But our reader has lupus LIKE immune mediated glomerular nephritis, so she may need to deal with the symptoms, but not the treatment. Wikipedia at https://en.wikipedia.org/wiki/Immune-mediated_inflammatory_diseases informs us,

“An immune-mediated inflammatory disease (IMID) is any of a group of conditions or diseases that lack a definitive etiology, but which are characterized by common inflammatory pathways leading to inflammation, and which may result from, or be triggered by, a dysregulation of the normal immune response. All IMIDs can cause end organ damage, and are associated with increased morbidity and/or mortality.”

That’s as close as I could get to the definition of immune mediated.  We know that glomerular means of or about the glomerulus. Dictionary.com at https://www.dictionary.com/browse/glomerular helped me out here:

“Also called Malpighian tuft. a tuft of convoluted capillaries in the nephron of a kidney, functioning to remove certain substances from the blood before it flows into the convoluted tubule.”

And nephritis? After a decade of writing this blog, we probably all know that’s an inflammation of the nephrons.

Let’s combine the pieces to see what we get.  The nephron’s glomeruli are inflamed in the same way lupus inflames the organs. Remember that GPA also causes inflammation. (By the way, this is the perfect point in the blog to remind you I am not a doctor and have never claimed to be one.)

But how is it treated? Here’s where I admit defeat. There is quite a bit of information available on Lupus, Lupus Nephritis, and the like. But I could not find anything that includes ‘Lupus like.’

The commonality between the two diseases seems to be inflammation. But isn’t that at the root of all Chronic Kidney Disease? I admit to being surprised twice while writing this particular blog:

  • GPA was called by its older name by the doctor.
  • The dearth of treatment information for lupus like immune mediated glomerular nephritis.

Until next week,

Keep living your life!

Nephritis without the Lupus


Recently, I wrote about Lupus Nephritis. As one reader pointed out, it is possible to have Nephritis without Lupus. Let’s take a look at how that works.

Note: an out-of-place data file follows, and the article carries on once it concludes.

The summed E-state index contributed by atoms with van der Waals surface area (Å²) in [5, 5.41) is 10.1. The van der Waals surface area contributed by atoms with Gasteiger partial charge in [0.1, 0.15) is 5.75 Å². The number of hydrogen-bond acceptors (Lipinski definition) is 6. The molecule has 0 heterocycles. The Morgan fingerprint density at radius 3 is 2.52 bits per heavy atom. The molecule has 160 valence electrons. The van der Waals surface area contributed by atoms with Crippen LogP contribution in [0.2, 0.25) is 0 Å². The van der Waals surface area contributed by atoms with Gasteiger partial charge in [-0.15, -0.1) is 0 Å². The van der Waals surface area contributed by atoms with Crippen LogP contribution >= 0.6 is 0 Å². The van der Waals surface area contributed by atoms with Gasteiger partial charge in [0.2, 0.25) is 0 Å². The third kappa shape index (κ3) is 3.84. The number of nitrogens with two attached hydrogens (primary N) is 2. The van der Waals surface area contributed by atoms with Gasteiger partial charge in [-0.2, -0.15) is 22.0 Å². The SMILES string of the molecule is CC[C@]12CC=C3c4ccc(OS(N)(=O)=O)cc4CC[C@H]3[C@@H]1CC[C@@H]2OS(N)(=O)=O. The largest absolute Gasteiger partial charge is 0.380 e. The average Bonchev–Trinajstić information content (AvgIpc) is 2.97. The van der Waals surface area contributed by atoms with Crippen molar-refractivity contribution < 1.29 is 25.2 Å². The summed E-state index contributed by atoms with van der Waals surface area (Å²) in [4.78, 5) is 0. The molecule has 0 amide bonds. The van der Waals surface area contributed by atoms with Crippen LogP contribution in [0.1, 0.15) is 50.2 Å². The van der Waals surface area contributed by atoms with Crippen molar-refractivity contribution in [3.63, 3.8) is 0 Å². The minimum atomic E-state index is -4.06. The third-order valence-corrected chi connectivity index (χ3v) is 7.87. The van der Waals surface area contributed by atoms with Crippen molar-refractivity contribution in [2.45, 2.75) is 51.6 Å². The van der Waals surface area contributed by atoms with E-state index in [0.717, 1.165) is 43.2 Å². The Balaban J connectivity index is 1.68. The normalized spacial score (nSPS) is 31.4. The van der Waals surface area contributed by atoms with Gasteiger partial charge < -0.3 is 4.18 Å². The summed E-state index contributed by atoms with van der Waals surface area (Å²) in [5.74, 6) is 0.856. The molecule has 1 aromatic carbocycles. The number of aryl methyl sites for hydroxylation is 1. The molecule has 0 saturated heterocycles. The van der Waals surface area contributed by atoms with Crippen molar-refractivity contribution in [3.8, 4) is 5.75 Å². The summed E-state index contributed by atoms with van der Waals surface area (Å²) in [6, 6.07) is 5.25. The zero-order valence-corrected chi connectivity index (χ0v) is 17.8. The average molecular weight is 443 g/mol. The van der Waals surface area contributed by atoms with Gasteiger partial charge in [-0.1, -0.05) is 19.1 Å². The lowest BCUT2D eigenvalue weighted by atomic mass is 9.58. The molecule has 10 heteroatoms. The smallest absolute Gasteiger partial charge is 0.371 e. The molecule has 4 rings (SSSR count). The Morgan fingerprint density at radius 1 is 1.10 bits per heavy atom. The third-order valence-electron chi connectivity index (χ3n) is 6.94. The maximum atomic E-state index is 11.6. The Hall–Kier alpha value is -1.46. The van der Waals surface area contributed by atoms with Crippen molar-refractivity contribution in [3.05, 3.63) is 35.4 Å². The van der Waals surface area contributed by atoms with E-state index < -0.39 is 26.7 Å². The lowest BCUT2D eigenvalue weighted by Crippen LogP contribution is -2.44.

According to MedicalNewsToday at https://www.medicalnewstoday.com/articles/312579.php,

“Nephritis is a condition in which the nephrons, the functional units of the kidneys, become inflamed. This inflammation, which is also known as glomerulonephritis, can adversely affect kidney function.

The kidneys are bean-shaped organs that filter the blood circulating the body to remove excess water and waste products from it.

There are many types of nephritis with a range of causes. While some types occur suddenly, others develop as part of a chronic condition and require ongoing management.”

Of course! ‘Itis’ means inflammation, while ‘neph’ means kidney. It’s amazing what you can remember learning in college over 50 years ago when you’re 72.

Hmmm, what do they mean by “many types of nephritis”? DoctorsHealthPress at doctorshealthpress.com/vital-organs/kidneys/types-nephritis-causes-symptoms-prevention/lists them for us:

1. Interstitial Nephritis                    

Interstitial nephritis is characterized by swelling between the tubules and kidneys. The kidney tubules reabsorb water and important substances from kidney filtration, and substances are secreted through urination.

Interstitial nephritis can be acute or chronic in nature. Acute interstitial nephritis is typically the result of an allergic reaction. Over 100 different medications cause interstitial nephritis, such as antibiotics, non-steroidal anti-inflammatory drugs (NSAIDs), and proton pump inhibitors.

Non-allergic interstitial nephritis causes include high calcium levels, low potassium levels, and autoimmune disorders.

  1. Pyelonephritis

Acute pyelonephritis is a severe and sudden kidney infection. Consequently, the kidneys will swell, which may lead to permanent damage. Frequent occurrences are known as chronic pyelonephritis.

The infection will begin in the lower urinary tract in the form of a urinary tract infection (UTI). Bacteria enter the body through the urethra and spread to the bladder. At that point, bacteria will travel from the ureters to the kidneys.

  1. Glomerulonephritis

Glomerulonephritis refers to a range of kidney conditions that cause inflammation in the very small blood vessels in the kidneys, which are called glomeruli.

It is also called glomerular disease or glomerular nephritis. When the glomeruli become damaged, the kidney can no longer efficiently remove excess fluids and waste.